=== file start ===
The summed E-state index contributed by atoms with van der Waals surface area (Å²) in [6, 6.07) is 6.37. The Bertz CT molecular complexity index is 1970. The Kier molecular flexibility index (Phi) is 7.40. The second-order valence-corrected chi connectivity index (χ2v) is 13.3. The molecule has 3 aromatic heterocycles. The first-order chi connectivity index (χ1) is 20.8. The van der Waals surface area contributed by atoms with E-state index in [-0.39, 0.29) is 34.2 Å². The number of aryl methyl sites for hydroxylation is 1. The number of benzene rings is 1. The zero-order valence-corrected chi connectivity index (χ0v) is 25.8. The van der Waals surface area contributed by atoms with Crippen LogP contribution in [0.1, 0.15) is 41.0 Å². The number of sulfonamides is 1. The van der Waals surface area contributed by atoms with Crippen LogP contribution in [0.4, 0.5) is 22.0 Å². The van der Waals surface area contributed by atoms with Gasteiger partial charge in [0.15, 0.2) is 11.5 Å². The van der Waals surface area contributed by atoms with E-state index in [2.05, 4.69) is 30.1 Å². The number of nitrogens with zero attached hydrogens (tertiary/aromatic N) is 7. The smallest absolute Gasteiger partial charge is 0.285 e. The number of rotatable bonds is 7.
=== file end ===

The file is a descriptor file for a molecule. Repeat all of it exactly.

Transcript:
The summed E-state index contributed by atoms with van der Waals surface area (Å²) in [6, 6.07) is 6.37. The Bertz CT molecular complexity index is 1970. The Kier molecular flexibility index (Phi) is 7.40. The second-order valence-corrected chi connectivity index (χ2v) is 13.3. The molecule has 3 aromatic heterocycles. The first-order chi connectivity index (χ1) is 20.8. The van der Waals surface area contributed by atoms with E-state index in [-0.39, 0.29) is 34.2 Å². The number of aryl methyl sites for hydroxylation is 1. The number of benzene rings is 1. The zero-order valence-corrected chi connectivity index (χ0v) is 25.8. The van der Waals surface area contributed by atoms with Crippen LogP contribution in [0.1, 0.15) is 41.0 Å². The number of sulfonamides is 1. The van der Waals surface area contributed by atoms with Crippen LogP contribution in [0.4, 0.5) is 22.0 Å². The van der Waals surface area contributed by atoms with Gasteiger partial charge in [0.15, 0.2) is 11.5 Å². The van der Waals surface area contributed by atoms with E-state index in [2.05, 4.69) is 30.1 Å². The number of nitrogens with zero attached hydrogens (tertiary/aromatic N) is 7. The smallest absolute Gasteiger partial charge is 0.285 e. The number of rotatable bonds is 7.